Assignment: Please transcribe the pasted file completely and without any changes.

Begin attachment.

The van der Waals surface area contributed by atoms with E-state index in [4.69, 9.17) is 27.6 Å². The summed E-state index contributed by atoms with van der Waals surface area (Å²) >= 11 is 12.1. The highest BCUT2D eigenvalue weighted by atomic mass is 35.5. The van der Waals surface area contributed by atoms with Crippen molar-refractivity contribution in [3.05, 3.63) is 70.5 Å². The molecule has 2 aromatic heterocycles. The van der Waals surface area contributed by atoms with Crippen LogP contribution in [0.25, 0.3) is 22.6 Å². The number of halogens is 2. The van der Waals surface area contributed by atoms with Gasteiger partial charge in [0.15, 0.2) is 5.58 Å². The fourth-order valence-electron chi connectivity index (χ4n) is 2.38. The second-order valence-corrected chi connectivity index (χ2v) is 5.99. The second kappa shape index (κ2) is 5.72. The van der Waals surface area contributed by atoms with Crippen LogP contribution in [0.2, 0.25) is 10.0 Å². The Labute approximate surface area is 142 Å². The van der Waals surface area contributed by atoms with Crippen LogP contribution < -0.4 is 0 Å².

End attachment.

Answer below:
The van der Waals surface area contributed by atoms with E-state index in [4.69, 9.17) is 27.6 Å². The summed E-state index contributed by atoms with van der Waals surface area (Å²) >= 11 is 12.1. The highest BCUT2D eigenvalue weighted by atomic mass is 35.5. The van der Waals surface area contributed by atoms with Crippen molar-refractivity contribution in [3.05, 3.63) is 70.5 Å². The molecule has 2 aromatic heterocycles. The van der Waals surface area contributed by atoms with Crippen LogP contribution in [0.25, 0.3) is 22.6 Å². The number of halogens is 2. The van der Waals surface area contributed by atoms with Gasteiger partial charge in [0.15, 0.2) is 5.58 Å². The fourth-order valence-electron chi connectivity index (χ4n) is 2.38. The second-order valence-corrected chi connectivity index (χ2v) is 5.99. The second kappa shape index (κ2) is 5.72. The van der Waals surface area contributed by atoms with Crippen LogP contribution in [0.2, 0.25) is 10.0 Å². The Labute approximate surface area is 142 Å². The van der Waals surface area contributed by atoms with Crippen LogP contribution < -0.4 is 0 Å².